There are often foreboding signs which we conveniently ignore. In retrospect, how often do we hear of the lament of disregard? “I never thought…”; “I heard the sound, but –“; “There were some indications, but I just assumed…” Yet, later, we recognize those telltale footprints, and wonder why the creaking floorboards or the muffled murmur did not raise the cautionary instincts repressed by urge of avoidance. If we were paid a dollar for every instance where…
Like Jim Croce’s remorseful song, if time could be saved in a bottle from every occurrence of wasteful distraction spent trying to figure out things which could otherwise be discerned through careful analysis, the extent of cumulative superciliousness in trying to act offended or incensed by charges of ineptitude might be reasonably contained. There is so much noise, these days, that a fresh uptick in the volume of an additional din is barely noticeable. And when then sound of emitted discordance strums a beat in the distance, who but the expectant and anxious parent recognizes the unique cry of a child’s shrill scream of alarm?
And if the sound is merely likened to darkness, where light no longer creeps between the door left ajar, or the seam between the floor and the locked metal gate, then how are we to recognize the silence of strangled light left abandoned in the loneliness of a world uncaring?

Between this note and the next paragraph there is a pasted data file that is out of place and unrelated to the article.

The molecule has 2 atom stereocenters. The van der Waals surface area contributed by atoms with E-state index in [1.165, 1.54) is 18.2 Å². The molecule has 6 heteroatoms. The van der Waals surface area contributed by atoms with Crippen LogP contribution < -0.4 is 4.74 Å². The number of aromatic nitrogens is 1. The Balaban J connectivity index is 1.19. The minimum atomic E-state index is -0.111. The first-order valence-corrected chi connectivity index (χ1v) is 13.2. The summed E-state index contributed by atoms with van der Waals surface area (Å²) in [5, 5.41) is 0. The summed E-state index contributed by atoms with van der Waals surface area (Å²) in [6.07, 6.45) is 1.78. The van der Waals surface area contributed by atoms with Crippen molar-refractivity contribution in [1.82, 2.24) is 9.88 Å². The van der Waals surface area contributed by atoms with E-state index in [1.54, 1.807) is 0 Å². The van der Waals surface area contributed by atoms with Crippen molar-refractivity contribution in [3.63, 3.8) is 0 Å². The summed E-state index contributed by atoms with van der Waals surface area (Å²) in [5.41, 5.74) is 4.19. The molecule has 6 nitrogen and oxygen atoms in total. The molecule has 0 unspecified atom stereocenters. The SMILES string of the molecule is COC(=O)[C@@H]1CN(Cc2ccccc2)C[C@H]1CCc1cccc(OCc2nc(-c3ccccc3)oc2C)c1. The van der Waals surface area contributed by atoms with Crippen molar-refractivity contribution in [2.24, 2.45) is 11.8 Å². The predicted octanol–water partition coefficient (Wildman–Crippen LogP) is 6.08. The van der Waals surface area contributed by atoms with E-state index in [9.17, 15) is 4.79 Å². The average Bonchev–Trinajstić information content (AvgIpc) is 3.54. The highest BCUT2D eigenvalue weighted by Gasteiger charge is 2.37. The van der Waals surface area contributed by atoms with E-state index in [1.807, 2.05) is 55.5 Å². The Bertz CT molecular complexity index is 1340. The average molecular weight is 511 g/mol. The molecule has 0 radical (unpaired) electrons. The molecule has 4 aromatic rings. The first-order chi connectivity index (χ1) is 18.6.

The din of distant darkness is precisely that foreboding sense of what may happen, but based upon “something”, as opposed to a baseless muttering of convictions unfounded when we suddenly “lose it” and cannot extricate ourselves from the frenzy of our own lies. Much of life is about lying – not necessarily to others (although, we do that often enough, as well), but more to ourselves in order to shield our own fragile psyche from the fears we want to avoid. But even darkness seen in the distant horizon comes creeping towards us, whether we want it to, or not.
How we nestle in the fears of our own making, or struggle against the timeless reverberations of anxieties unstated and never confessed, is the foundation of what makes for successful living, or failed attempts to conceal the cacophony of numbing onslaughts of life. Yes, the din of distant darkness is yet merely a warning some months, years or decades away; but for Federal and Postal employees who already have a sense of what is coming, and the inevitability of life’s misgivings, the indicators are probably already there: a medical condition that will not go away; the intersecting impact between the medical condition and the ability to perform the essential elements of the Federal or Postal position; and the question: How long can I last?
For Federal employees and U.S. Postal workers who need to start considering the process of preparing an effective Federal Disability Retirement application, to be filed with the U.S. Office of Personnel Management, whether the Federal or Postal employee is under FERS, CSRS or CSRS Offset, the din of distant darkness should never be avoided; for, in the end, it will come upon you like a thief in the night, stealthily, and without regard, just as your agency and closest coworkers and supervisors will turn the other eye even when the oncoming rush is about to hit you in a sudden fit of uncaring actions.
Robert R. McGill, Esquire